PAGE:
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Open Access Commentary

Treatment of enterohemorrhagic Escherichia coli (EHEC) infection and hemolytic uremic syndrome (HUS)

Paul N Goldwater1* and Karl A Bettelheim2

Author Affiliations

1 Microbiology and Infectious Diseases, SA Pathology at the Women's and Children's Hospital, and Discipline of Paediatrics, University of Adelaide, 72 King William Road, North Adelaide, South Australia, Australia

2 K.A.B.: Flat 5, Rosedale Lodge, 220 Chase Side, Southgate, London, N14 4PM, UK

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BMC Medicine 2012, 10:12  doi:10.1186/1741-7015-10-12

Published: 2 February 2012


Verotoxigenic Escherichia coli (VTEC) are a specialized group of E. coli that can cause severe colonic disease and renal failure. Their pathogenicity derives from virulence factors that enable the bacteria to colonize the colon and deliver extremely powerful toxins known as verotoxins (VT) or Shiga toxins (Stx) to the systemic circulation. The recent devastating E. coli O104:H4 epidemic in Europe has shown how helpless medical professionals are in terms of offering effective therapies. By examining the sources and distribution of these bacteria, and how they cause disease, we will be in a better position to prevent and treat the inevitable future cases of sporadic disease and victims of common source outbreaks. Due to the complexity of pathogenesis, it is likely a multitargeted approach is warranted. Developments in terms of these treatments are discussed.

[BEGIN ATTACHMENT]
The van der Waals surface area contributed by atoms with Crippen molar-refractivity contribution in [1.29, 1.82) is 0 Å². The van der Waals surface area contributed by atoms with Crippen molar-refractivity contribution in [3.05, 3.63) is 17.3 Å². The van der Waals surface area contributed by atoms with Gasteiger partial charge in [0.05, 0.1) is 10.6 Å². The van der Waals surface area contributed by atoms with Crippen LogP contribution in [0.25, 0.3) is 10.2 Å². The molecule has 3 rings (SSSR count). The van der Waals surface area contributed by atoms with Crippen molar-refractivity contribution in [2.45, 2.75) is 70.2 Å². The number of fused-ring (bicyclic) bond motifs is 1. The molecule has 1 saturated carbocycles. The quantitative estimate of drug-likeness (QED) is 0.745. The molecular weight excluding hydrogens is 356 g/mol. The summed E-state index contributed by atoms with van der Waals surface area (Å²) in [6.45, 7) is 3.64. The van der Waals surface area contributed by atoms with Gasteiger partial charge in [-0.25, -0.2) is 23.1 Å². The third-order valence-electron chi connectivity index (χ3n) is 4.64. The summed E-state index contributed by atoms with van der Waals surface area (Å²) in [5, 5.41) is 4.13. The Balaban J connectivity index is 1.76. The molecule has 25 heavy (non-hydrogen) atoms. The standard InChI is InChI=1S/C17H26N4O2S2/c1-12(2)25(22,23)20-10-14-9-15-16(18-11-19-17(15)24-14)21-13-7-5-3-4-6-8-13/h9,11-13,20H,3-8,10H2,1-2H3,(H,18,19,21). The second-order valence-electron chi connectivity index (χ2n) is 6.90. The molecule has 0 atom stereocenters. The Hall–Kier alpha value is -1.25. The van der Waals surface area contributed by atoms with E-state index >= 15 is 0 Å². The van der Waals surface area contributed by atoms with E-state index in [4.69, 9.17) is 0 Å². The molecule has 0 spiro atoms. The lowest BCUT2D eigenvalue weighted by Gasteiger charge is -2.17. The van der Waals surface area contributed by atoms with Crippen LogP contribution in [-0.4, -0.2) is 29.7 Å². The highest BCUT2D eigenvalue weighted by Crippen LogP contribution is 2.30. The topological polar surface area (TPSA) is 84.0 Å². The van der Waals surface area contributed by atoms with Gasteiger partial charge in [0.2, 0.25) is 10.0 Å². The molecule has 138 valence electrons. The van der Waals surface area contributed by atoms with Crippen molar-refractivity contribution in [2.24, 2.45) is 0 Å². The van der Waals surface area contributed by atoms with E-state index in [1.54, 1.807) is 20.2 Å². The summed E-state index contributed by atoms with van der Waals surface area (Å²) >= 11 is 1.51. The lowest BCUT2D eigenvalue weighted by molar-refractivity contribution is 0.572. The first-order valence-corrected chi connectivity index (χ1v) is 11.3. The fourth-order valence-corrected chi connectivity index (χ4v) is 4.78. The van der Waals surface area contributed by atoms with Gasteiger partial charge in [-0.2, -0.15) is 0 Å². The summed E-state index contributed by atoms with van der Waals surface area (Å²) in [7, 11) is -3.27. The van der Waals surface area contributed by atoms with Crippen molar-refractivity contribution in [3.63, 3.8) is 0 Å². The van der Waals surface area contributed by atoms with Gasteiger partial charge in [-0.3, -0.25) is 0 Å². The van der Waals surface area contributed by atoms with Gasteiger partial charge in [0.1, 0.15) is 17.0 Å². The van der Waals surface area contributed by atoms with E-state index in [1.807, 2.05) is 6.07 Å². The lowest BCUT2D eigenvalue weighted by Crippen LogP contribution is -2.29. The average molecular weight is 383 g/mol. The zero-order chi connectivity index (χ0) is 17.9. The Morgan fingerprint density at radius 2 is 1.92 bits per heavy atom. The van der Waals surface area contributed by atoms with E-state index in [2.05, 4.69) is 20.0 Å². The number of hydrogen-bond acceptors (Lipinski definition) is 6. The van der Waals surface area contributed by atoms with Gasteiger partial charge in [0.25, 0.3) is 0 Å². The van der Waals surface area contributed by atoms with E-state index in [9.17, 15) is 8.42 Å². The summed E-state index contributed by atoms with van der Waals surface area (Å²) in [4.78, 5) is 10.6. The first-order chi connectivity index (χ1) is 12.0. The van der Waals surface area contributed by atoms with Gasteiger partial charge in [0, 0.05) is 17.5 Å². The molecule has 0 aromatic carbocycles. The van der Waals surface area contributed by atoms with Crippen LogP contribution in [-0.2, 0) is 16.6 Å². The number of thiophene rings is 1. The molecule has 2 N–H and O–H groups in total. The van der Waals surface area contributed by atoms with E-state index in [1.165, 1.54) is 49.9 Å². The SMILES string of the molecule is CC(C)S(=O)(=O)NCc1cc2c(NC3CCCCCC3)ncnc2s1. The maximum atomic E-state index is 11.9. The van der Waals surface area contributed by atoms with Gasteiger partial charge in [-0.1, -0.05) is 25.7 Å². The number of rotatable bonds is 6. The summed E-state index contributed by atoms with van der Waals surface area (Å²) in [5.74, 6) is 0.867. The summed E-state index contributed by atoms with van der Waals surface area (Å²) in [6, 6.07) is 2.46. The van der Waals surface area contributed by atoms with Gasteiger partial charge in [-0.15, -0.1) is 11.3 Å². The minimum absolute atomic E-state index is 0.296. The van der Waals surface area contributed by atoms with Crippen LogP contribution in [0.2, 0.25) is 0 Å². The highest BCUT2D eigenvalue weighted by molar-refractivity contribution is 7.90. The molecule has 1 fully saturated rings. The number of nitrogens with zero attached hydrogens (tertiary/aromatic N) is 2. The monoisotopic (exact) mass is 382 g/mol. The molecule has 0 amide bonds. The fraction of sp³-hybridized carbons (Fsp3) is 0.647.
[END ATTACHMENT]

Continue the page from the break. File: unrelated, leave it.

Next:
See related article: webcite

enterohemorrhagic Escherichia coli (EHEC); verotoxigenic (VTEC) hemolytic uremic syndrome (HUS); treatment; pathogenicity; EAHEC